Octal number problem
staschuk at telusplanet.net
Thu Feb 20 08:22:49 CET 2003
Quoth Carlos Ribeiro:
> On Wednesday 19 February 2003 23:34, Chad Netzer wrote:
> > yes; eval("010") == 8
> > however,
> > int("010") = 10
> I may be mistaken (and someone probably will be more than happy to tell me
> why), but this inconsistence alone seems like a good reason to deprecate
> octals (if only in Python 3000!). It really makes no sense to have
> eval("010") != int("010").
Well, it makes sense to me, for whatever that's worth.
A user-typed string probably demands the decimal interpretation,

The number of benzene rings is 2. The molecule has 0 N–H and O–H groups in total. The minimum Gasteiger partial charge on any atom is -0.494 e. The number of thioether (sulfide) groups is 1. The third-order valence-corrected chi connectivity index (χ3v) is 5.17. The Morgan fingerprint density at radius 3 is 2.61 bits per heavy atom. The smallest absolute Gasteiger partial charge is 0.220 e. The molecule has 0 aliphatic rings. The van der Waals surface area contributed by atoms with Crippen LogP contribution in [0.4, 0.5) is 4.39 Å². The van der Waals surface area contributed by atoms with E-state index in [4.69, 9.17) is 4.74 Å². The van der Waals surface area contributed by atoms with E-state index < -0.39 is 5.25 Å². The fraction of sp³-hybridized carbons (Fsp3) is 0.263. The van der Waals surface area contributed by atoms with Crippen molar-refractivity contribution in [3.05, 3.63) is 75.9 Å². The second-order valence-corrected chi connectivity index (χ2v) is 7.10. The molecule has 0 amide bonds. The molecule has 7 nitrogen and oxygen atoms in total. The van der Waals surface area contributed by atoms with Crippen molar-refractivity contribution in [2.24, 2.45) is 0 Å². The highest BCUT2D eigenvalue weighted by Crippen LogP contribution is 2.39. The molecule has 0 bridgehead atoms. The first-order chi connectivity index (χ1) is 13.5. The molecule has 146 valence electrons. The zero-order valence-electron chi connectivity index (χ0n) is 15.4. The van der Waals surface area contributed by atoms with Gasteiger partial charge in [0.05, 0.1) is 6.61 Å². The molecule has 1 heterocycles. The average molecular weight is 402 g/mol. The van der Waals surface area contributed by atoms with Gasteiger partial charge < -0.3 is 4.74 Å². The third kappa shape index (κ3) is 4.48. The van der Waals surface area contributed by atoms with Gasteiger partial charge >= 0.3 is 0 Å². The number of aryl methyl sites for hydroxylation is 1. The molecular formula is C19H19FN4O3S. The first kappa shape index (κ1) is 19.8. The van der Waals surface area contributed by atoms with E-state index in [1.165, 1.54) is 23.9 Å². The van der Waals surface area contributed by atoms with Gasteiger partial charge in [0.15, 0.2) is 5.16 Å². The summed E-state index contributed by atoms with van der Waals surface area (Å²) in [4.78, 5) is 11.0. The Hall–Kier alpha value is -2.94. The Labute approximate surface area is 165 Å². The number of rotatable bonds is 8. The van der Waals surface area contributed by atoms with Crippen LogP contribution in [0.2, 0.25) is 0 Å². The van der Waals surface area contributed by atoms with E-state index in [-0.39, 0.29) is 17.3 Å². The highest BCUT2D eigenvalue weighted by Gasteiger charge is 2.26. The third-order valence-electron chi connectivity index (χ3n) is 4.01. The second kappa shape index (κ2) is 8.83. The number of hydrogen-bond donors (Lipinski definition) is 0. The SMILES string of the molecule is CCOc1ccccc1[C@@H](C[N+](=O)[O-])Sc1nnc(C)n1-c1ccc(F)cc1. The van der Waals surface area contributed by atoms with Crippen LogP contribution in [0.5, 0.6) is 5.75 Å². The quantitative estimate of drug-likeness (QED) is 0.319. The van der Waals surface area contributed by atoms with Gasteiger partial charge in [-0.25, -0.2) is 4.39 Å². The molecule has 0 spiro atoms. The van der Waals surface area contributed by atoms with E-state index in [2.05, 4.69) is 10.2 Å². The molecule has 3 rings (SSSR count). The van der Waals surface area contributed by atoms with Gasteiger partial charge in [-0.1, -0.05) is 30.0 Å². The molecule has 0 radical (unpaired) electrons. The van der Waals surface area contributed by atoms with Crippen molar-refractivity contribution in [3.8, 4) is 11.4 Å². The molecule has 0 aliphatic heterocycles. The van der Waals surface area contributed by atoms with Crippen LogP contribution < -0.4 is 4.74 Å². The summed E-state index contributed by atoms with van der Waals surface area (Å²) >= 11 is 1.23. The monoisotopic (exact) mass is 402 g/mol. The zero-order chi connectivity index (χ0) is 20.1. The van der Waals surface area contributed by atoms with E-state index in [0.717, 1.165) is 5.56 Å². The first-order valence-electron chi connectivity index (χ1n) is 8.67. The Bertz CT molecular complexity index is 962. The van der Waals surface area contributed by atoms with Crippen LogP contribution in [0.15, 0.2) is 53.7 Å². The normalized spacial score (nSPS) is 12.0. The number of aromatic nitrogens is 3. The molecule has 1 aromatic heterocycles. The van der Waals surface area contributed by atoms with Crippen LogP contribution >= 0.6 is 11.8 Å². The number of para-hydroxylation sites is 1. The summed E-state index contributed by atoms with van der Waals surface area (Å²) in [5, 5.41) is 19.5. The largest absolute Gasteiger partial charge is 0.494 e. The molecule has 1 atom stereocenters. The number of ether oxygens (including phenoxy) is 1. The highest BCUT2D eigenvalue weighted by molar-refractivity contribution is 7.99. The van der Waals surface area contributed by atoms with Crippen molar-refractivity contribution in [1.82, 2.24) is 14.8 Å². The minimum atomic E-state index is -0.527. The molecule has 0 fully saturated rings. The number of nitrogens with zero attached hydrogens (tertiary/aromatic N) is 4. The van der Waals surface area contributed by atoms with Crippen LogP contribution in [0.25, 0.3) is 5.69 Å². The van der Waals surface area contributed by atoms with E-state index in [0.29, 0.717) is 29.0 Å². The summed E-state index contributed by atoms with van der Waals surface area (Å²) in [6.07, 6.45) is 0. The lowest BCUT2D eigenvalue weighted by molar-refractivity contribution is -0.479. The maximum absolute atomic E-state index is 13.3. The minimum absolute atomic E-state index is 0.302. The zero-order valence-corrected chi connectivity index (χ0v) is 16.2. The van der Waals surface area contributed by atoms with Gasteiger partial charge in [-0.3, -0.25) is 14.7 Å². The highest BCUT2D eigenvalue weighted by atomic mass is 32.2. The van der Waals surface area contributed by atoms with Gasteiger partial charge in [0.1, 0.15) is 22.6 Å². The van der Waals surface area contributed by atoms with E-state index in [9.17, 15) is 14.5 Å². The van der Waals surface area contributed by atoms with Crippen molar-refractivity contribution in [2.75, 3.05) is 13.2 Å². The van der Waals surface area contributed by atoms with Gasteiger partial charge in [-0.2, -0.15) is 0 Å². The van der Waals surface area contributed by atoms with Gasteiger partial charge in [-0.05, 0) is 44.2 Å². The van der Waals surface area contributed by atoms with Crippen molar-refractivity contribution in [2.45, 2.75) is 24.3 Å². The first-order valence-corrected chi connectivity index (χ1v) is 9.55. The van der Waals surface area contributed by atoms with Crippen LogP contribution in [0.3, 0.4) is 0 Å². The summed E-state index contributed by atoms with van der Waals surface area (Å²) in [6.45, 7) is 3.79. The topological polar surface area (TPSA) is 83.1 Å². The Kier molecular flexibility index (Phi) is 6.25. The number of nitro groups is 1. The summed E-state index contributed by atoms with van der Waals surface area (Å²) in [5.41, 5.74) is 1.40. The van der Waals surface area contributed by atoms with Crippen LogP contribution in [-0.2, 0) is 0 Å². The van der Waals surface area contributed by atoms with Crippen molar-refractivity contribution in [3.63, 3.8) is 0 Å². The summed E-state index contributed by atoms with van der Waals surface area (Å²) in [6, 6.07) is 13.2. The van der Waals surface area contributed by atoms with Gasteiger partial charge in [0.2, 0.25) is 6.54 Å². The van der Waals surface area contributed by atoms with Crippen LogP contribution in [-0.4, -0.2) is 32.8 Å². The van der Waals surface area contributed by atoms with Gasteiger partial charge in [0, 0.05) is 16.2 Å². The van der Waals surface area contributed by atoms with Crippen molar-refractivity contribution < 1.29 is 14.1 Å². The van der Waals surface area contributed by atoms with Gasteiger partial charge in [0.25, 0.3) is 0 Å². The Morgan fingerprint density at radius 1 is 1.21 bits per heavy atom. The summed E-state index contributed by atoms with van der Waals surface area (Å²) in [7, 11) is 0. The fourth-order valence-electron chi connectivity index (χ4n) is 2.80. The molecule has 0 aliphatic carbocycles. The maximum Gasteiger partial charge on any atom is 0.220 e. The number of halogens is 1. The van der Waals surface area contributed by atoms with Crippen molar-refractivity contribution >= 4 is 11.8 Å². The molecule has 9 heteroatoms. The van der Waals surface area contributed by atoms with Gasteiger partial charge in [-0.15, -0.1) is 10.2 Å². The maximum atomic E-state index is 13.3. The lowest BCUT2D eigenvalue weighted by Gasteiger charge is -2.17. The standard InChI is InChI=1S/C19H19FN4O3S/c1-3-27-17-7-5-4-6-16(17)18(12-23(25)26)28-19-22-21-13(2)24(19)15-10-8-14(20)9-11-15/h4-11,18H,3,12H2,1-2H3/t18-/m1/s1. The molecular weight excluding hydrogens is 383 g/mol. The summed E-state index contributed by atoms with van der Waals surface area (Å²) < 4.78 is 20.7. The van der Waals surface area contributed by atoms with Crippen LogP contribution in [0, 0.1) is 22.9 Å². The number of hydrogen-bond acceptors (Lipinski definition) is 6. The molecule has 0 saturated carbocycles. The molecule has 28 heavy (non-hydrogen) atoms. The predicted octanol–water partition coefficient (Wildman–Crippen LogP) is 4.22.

because users generally don't know any other base. Likewise for
human-readable data formats which might have prepended zeroes for,
say, sorting purposes.
For the programmer who's doing bit manipulations, however, octal
and hex notations are very useful. For example,
x & 0x0ff0
obviously extracts eight contiguous bits from x, while the decimal
x & 4080
is somewhat mysterious. (For a real-life case, consider a UTF-8
So, having the parser do something different than int() makes
sense; they have different audiences, with different needs.
Steven Taschuk "The world will end if you get this wrong."
staschuk at telusplanet.net (Brian Kernighan and Lorrinda Cherry,
"Typesetting Mathematics -- User's Guide")
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